Top Ten Takeaways from the Obamacare Decision
#1: The charge that the Roberts Court is a right-of-center court has been proven wrong in dramatic fashion.
It’s not just the ObamaCare decision that can be characterized as liberal. In this term alone, the Court invalidated most of the Arizona immigration law, declared mandatory life-without-parole sentences for juveniles unconstitutional, invalidated FCC fines for fleeting expletives and brief nudity, and broadened protections for criminal defendants in cases involving both search and seizure and ineffective assistance of counsel.
#2: Five is not enough.
It’s no fluke that one or more of the five center-right Justices deeply disappointed conservatives three times in just the last few days. It’s clear that five center-right Justices on the Court will never be enough to substantially advance the law in a conservative direction. Unlike the Democratic appointees on the Court, who can be counted on to vote the progressive way when the stakes are high, Republican appointees – no matter how carefully selected – cannot be counted on to consistently uphold conservative principles.
#3: Though the immediate impact of the decision was a stunning defeat for conservatives, the larger cause of constitutional federalism was advanced.
As legal precedent, the ObamaCare decision strengthens the Constitution’s protection of state sovereignty and its limits on Congress’s power under the Commerce, Spending, and Necessary & Proper clauses. Quin Hillyer concludes that:
“[S]even of nine justices … finding that the Medicaid provision amounts to an unconstitutional coercion of the states … combined with the majority in favor of limiting the reach of the Commerce Clause, effectively means that the left lost far more than it won in terms of lasting legal precedent."
Justice Ginsburg charged that “The Chief Justice’s crabbed reading of the Commerce Clause harks back to the era in which the Court routinely thwarted Congress’ efforts to regulate the national economy.” Let’s hope so. In any case, now that it “will be hard … to criticize the John Roberts Supreme Court … as partisan” – in the words of liberal Supreme Court litigator and observer Tom Goldstein – it will also be hard to criticize the newly limited reading of the Commerce Clause as out of the mainstream.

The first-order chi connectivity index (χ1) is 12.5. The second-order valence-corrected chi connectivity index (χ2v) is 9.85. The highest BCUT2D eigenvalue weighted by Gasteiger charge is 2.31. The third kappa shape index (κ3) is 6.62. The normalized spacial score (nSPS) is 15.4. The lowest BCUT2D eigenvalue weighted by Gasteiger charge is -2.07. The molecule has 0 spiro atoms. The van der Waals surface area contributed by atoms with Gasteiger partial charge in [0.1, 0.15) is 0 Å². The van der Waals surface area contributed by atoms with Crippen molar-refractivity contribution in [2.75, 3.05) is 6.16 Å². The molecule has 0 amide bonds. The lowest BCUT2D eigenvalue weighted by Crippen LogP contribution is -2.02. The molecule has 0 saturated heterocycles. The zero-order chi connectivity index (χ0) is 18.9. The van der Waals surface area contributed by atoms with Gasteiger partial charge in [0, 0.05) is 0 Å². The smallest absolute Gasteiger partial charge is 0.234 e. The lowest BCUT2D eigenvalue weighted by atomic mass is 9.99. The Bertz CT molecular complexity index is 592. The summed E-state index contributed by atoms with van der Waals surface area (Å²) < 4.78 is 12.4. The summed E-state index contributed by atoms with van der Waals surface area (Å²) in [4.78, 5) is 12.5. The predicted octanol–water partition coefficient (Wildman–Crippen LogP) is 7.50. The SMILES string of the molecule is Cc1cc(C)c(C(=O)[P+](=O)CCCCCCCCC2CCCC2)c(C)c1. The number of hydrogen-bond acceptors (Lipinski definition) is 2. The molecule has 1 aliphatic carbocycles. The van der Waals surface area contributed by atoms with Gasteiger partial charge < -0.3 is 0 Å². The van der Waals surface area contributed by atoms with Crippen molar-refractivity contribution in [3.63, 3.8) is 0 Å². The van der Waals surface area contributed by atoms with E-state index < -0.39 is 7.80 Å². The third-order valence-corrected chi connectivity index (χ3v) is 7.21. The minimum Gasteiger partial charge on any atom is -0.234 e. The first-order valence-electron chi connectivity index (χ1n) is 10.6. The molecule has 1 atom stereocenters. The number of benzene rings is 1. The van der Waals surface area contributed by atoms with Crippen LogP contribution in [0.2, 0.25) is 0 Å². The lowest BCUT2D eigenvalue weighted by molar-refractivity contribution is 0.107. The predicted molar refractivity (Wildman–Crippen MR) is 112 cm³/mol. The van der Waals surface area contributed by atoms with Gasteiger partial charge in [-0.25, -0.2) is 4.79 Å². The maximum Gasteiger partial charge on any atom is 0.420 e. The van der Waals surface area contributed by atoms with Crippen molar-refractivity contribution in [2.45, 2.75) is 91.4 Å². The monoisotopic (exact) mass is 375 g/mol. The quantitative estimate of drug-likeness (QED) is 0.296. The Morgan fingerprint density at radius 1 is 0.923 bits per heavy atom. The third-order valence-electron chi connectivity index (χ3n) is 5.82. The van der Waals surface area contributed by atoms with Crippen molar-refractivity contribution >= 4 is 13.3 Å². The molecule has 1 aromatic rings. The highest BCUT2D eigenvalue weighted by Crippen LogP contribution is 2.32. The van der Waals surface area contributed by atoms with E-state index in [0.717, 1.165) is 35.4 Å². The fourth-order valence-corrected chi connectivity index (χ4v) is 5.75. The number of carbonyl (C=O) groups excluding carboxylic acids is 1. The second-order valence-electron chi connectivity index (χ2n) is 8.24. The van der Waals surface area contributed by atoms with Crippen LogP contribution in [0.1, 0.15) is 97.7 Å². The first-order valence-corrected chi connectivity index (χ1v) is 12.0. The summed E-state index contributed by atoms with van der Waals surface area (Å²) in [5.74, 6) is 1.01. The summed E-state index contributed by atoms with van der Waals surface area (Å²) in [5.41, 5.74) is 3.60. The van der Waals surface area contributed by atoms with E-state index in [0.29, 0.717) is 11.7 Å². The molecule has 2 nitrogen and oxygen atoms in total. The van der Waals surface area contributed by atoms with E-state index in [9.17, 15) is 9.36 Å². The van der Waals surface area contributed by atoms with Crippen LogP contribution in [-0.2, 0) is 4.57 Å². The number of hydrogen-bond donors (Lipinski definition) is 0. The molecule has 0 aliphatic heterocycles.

#4: Obama and company’s attempt to cow the Supreme Court succeeded.
Harvard Law School Professor Noah Feldman writes that:
"Roberts knew the consequences of striking down the individual mandate: He would have been attacked by the president and the news media as the chief of the most activist conservative court since the 1930s."
One way or another, the pressure apparently got to Roberts. Professor Lawrence Solum of Georgetown Law expresses the conclusion of many that language in the four-Justice dissent “is highly suggestive of a majority opinion. … This suggests that Justice Roberts switched his vote.”
This problem is nothing new. Moderately conservative appointees to the Court often drift to the left over time. I chalk it up to them caring too much about their reviews in the Washington Post.
#5: The bullet ObamaCare dodged was more deadly than imagined.
The conventional wisdom was that if the individual mandate were declared unconstitutional, only the mandate and two related provisions would be struck down, saving the rest of the statute. Instead, each of the four Justices who found the mandate unconstitutional voted to strike down the entire statute. But for Roberts’s surprise vote, that would have been the holding of the Court, exceeding the hopes of ObamaCare’s opponents.
#6: Roberts’s opinion was judicial activism at its worst.
Those who say the Chief Justice saved the Court from being branded a bunch of right wing activists are at least half wrong. Roberts’ logical contortions – going so far as to conclude that the individual mandate was simultaneously a tax and not a tax – invite charges of activism.